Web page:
Quick. Name a country where 80% of transactions are still paid for in cash.
Surprisingly, that would be Japan, second only after Germany as the country that pays more in cash for transactions than any other. With all its advanced technology and financial services know-how, it seems incongruous even though there are government and private sector efforts to increase cashless and mobile payments.
With a tax increase from 8% to 10% coming in October, the Japanese government is keen to encourage mobile payments and other moves away from cash. It hopes to double cashless transactions in Japan to more than 120 trillion yen ($1.8 trillion) by 2025.
Cashless payments have benefits
Some say there are big benefits to going cashless including an increase in spending, which could benefit Japan’s decades-long deflationary economy. The Nomura Research Institute (NRI) estimates cashless payments increase per-customer sales by an average of 1.6%.
When the tax increase takes effect, the government will offer points redeemable for future discounts to shoppers who use QR codes and other cashless payments for nine months according to a Reuters report.
The government says going cashless could increase efficiency, improving bank profits and easing the impact of a labor shortage. Cashiers spend as much as two hours daily managing cash and Japanese banks spend as much as one trillion yen ($9.2 billion) managing their ATMs and moving cash around according to NRI.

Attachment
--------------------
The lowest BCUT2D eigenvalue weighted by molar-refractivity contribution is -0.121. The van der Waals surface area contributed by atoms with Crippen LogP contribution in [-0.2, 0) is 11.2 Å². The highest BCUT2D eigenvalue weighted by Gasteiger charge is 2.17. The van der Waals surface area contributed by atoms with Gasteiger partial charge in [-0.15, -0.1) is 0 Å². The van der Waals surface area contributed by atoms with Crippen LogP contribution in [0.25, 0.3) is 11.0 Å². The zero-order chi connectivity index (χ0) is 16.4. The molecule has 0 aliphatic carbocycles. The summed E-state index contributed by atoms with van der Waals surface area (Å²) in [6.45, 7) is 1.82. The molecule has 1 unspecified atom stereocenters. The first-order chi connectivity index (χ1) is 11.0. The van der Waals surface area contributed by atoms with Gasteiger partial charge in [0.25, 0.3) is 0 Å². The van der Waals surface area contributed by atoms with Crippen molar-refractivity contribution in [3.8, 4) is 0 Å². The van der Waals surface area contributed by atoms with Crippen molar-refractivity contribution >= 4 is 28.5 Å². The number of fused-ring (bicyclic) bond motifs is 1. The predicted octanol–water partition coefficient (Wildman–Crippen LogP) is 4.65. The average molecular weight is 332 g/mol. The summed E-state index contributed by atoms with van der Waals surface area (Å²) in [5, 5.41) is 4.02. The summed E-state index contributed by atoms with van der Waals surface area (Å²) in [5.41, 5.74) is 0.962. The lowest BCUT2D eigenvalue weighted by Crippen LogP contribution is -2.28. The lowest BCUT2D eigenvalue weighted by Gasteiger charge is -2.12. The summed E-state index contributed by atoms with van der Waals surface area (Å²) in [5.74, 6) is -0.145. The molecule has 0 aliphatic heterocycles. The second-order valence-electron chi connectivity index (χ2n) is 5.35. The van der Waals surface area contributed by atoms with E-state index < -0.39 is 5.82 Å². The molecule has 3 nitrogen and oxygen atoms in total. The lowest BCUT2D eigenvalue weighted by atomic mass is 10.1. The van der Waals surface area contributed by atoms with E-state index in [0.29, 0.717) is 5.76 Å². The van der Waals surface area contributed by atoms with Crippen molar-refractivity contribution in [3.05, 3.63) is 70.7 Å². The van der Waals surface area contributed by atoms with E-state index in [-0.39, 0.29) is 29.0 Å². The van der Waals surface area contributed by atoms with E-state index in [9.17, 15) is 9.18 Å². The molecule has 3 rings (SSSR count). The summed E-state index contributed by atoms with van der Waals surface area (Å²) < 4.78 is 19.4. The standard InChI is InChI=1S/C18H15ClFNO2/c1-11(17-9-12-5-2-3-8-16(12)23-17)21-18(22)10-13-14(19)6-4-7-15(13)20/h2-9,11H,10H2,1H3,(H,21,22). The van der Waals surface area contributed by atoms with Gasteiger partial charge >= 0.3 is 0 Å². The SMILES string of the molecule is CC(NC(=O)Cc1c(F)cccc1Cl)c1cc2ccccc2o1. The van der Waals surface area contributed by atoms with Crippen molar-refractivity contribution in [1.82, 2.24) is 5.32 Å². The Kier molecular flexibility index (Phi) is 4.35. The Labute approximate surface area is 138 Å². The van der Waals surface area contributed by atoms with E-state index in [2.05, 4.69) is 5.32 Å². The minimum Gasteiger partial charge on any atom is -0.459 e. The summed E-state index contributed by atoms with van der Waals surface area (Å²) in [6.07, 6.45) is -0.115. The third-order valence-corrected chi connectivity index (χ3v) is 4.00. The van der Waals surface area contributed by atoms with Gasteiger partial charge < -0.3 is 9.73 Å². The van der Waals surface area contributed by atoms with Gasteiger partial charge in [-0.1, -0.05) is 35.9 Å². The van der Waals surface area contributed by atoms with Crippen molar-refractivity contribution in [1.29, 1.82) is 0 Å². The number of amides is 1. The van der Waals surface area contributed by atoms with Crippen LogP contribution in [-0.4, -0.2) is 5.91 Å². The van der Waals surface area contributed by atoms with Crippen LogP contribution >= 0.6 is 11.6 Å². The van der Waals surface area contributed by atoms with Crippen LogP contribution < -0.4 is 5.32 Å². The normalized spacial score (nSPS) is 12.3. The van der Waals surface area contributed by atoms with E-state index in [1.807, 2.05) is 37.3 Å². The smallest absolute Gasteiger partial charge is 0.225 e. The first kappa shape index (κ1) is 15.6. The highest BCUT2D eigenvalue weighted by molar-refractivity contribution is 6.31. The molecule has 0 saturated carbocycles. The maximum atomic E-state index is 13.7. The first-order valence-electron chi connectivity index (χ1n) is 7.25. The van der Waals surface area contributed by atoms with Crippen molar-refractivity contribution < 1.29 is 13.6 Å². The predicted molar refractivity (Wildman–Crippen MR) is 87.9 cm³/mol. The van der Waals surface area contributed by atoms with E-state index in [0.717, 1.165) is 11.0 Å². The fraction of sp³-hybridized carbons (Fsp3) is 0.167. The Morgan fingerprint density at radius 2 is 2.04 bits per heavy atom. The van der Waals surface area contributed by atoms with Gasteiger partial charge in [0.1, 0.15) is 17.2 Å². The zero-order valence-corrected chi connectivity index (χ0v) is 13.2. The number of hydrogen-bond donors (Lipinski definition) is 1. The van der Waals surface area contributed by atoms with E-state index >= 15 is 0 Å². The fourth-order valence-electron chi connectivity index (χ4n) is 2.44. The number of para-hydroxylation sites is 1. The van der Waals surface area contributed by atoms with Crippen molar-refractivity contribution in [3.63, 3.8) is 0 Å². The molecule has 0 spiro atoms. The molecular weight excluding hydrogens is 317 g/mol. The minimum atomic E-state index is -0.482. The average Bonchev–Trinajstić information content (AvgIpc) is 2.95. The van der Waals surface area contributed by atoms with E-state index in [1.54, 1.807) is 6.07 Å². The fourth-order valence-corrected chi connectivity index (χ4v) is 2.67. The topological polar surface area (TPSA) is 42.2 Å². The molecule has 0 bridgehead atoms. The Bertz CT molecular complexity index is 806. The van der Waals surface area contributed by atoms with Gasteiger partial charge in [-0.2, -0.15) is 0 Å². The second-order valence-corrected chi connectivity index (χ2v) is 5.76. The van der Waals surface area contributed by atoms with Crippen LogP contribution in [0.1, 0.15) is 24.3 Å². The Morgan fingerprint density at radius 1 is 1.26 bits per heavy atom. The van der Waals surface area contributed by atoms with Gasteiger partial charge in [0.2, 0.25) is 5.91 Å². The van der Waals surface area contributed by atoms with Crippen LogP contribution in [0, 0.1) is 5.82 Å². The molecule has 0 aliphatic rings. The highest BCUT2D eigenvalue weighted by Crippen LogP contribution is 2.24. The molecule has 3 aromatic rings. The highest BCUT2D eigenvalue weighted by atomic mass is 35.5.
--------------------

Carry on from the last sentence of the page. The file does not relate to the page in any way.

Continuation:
Chinese shoppers pave the way
As Chinese tourists travel more and spend more abroad, including in Japan, there is a growing demand for mobile payments by these travelers and merchants serving them. More than 300,000 Japanese merchants now accept mobile payments provider AliPay, run by Alibaba’s Ant Financial Services Group.
Other players such as South Korea’s mobile payment firm Kakao Pay are exploring the Japanese payments market.
Ryu Young-joon, chief executive of Kakao Pay, told Reuters in a May interview, “When I go to Japan, they do not accept credit cards in many stores,” he said. “So, I thought if I can use Kakao Pay in Japan, it’s going to be good.”
Business reservations about cashless
Japanese business people do not like paying fees for payment services. With average small retailer profits at 2%, transaction fees of 3% or more are simply not on the small business radar.
“People say shoppers spend more when they use QR codes, but I don’t think this will happen in my shop,” Tomoko Yokoyama, 50, who runs a Tokyo tennis shop, told Reuters as she re-strung a racket.
“I have to pay fees on every purchase, so it is the same as selling goods at a discount,” she added. “That would be a disaster.”
With a of millions of vending machines and meal ticket dispensers that rely on cash as well, the vision of cashless payments in Japan still seems far on the horizon in the land of the rising Sun.